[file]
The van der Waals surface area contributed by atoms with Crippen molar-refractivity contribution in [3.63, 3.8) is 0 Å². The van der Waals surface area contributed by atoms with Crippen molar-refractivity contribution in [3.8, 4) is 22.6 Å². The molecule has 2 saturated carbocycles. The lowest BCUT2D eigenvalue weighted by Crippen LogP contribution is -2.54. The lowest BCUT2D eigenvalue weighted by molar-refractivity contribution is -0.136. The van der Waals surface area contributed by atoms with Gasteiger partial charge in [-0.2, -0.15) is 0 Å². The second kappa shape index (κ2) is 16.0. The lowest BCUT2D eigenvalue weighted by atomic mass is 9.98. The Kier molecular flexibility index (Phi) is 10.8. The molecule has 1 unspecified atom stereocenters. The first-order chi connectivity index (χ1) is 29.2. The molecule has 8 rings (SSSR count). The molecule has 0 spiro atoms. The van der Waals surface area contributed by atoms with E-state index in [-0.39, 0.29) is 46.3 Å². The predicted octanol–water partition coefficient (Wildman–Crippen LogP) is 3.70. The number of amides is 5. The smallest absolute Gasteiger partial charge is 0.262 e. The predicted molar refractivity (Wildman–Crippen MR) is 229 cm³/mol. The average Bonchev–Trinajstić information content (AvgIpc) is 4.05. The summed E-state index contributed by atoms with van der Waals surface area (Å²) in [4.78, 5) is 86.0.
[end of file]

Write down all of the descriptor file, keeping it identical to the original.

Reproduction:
The van der Waals surface area contributed by atoms with Crippen molar-refractivity contribution in [3.63, 3.8) is 0 Å². The van der Waals surface area contributed by atoms with Crippen molar-refractivity contribution in [3.8, 4) is 22.6 Å². The molecule has 2 saturated carbocycles. The lowest BCUT2D eigenvalue weighted by Crippen LogP contribution is -2.54. The lowest BCUT2D eigenvalue weighted by molar-refractivity contribution is -0.136. The van der Waals surface area contributed by atoms with Gasteiger partial charge in [-0.2, -0.15) is 0 Å². The second kappa shape index (κ2) is 16.0. The lowest BCUT2D eigenvalue weighted by atomic mass is 9.98. The Kier molecular flexibility index (Phi) is 10.8. The molecule has 1 unspecified atom stereocenters. The first-order chi connectivity index (χ1) is 29.2. The molecule has 8 rings (SSSR count). The molecule has 0 spiro atoms. The van der Waals surface area contributed by atoms with E-state index in [-0.39, 0.29) is 46.3 Å². The predicted octanol–water partition coefficient (Wildman–Crippen LogP) is 3.70. The number of amides is 5. The smallest absolute Gasteiger partial charge is 0.262 e. The predicted molar refractivity (Wildman–Crippen MR) is 229 cm³/mol. The average Bonchev–Trinajstić information content (AvgIpc) is 4.05. The summed E-state index contributed by atoms with van der Waals surface area (Å²) in [4.78, 5) is 86.0.